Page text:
Santa Ana National Wildlife Refuge
We started with five Swainson's Hawks heading north, an American Purple Gallinule and a Brown-crested Flycatcher. As we watched the flycatcher Trevor excitedly whispered 'There's a raptor over here'. We all looked skywards only to be told something like 'No, on the ground, right in front of us, in front of that bush'. I looked and couldn't see anything but Trevor was most insistent. A small movement to the left and I could see the bird: it was a young Harris's Hawk with a dead Eastern Cottontail rabbit. The bird had rabbit intenstines wrapped around part of its head! It was only about two metres away from us! We moved closer and it seemed determined not to lose it's prey and just either glared at us or tried to drag the rabbit into deeper scrub. We all (including a group of school children) watched the bird moving slowly away then left it alone.
As we walked through the woods we had Black-crested Titmouse and Golden-fronted and Ladder-backed Woodpeckers, and plenty of singing Olive Sparrows. At one point Vaughan and I suddenly got on the same bird and shouted 'Clay-colored Robin'. The bird of course flew but not too far and it and it's mate proceeded to show well a few metres away from us in a tree where they appeared to have a nest. The miss at Anzalduas became just a dim memory as we watched these surprisingly-attractive birds.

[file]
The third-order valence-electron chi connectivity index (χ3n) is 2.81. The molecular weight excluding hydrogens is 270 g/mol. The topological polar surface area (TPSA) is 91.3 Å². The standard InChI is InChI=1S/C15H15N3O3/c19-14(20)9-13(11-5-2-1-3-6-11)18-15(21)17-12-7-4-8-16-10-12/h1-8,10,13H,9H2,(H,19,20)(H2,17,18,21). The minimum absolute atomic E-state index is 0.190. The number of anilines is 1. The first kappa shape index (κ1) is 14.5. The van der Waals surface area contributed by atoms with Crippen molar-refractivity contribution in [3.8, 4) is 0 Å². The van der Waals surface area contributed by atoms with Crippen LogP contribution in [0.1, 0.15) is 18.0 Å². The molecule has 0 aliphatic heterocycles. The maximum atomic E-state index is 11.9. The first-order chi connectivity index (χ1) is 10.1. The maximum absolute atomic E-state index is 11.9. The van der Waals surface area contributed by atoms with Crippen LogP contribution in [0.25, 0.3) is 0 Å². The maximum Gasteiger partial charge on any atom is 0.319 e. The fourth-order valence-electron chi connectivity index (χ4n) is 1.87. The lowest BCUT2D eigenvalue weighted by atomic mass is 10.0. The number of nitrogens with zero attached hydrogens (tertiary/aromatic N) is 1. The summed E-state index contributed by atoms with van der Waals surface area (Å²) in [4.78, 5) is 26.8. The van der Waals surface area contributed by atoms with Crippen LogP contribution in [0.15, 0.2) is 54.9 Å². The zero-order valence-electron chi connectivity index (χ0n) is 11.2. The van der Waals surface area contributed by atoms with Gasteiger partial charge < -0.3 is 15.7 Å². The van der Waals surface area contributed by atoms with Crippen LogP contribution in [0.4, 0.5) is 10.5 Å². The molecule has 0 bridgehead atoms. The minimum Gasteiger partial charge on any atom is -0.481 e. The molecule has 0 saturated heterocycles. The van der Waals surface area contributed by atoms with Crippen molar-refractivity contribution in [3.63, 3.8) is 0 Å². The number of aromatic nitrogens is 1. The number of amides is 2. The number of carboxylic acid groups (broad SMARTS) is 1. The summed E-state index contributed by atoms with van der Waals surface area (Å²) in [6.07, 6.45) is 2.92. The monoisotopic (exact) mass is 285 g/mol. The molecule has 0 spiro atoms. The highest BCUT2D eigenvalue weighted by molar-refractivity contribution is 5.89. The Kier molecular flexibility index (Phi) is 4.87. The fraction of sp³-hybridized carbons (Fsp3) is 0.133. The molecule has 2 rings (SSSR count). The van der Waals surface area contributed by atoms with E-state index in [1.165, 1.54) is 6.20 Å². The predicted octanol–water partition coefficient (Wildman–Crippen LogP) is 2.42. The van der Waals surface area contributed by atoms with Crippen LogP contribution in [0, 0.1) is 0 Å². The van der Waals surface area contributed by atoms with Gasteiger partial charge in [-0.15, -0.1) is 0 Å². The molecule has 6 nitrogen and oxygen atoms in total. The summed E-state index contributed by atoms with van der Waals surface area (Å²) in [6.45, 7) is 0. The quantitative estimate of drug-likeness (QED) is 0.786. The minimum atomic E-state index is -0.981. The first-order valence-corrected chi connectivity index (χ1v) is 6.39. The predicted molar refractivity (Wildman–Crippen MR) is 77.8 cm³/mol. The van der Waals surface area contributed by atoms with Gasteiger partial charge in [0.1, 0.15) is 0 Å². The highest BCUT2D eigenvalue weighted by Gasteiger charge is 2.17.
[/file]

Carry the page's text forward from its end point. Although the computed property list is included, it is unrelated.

Lake at Santa Ana
As we reached the reed-fringed lakes we began to get birds more associated with water: Soras were heard as was Common Yellowthroat. On the water itself were five Neotropic Cormorants, five Anhingas, including some juveniles, American Coot, two Mottled Duck, seven Blue-winged Teal, four Pied-billed Grebes while two Forster's Terns hawked over the water. Nearby trees held three Altamira Orioles and Great-tailed Grackles. Both Great Blue Heron and Great Egret flew over the lakes.
A smaller lake, with a greater edging of reeds, yielded singing Marsh Wren, our first Green Heron, two pairs of Ruddy Duck and Moorhens. Another even smaller pool added Belted Kingfisher flying past and an adult and a juvenile Yellow-crowned Night-heron.
A third lake, by far the largest, was quiet except for a pair of Green Kingfishers flying away from us and a rather distant hovering White-tailed Kite.
Back where the Marsh Wren was singing an attempt was made to actually see the bird. As she searched the reeds Helen found a close Least Bittern – least is a good word for this bird – for a bittern it's tiny. Behind us at this point was another reedy area where we found a Sora swiming across an openish patch.
Shallow lake at Santa Ana
A bit of a walk was called for now as we headed into the woods again aiming for an area of much shallower water. This area had lots of birds: our first Fulvous Whistling-ducks (30+), Black-necked Stilt, Short-billed Dowitcher, Solitary, Least and Pectoral Sandpipers, two male Cinnamon Teal, Northern Pintail, two Mottled Duck, a pair of Gadwall, two White-faced Ibis and a Little Blue Heron.